Altruistic Care for the Elderly: A Gender Perspective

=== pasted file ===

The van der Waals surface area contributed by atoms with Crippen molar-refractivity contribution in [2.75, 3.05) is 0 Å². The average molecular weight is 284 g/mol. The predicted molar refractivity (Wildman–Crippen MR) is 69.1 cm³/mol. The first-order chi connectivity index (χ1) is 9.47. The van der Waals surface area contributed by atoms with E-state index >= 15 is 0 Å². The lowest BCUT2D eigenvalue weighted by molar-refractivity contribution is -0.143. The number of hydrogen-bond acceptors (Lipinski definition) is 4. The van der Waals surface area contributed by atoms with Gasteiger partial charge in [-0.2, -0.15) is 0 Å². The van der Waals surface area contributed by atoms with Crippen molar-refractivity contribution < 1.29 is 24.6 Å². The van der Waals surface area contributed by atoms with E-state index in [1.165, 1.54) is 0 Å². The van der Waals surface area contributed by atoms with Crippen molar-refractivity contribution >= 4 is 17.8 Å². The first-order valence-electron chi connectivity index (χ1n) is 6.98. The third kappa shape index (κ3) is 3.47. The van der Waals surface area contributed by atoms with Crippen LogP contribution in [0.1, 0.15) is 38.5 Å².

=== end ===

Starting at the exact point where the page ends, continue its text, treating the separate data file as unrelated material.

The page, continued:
Ageing society poses an increasing need for elderly care and the essential role of unpaid family care. Using time-use data of Thailand 2014/2015, we found significant gender gaps in providing eldercare across heterogenous groups. The novelty of this study is a measurement of altruism proxy, its gender bias to examine the effects of caregiver’s altruistic behavior on care provision and to explain the caregiving burden on women. Our analysis reveals that education has different effects on care among male and female caregivers, but not the employment status. The instrumental variable modelling reveals that reducing men’s paid work is unlikely to raise their time spent on eldercare and swapping leisure time for care time is one-for-one among men but multiplicative among women. Strong associations between altruism and peer pressure imply behavioral change strategies to target social norms and underpin policy interventions beside the state provision of long-term care for a more equitable eldercare work.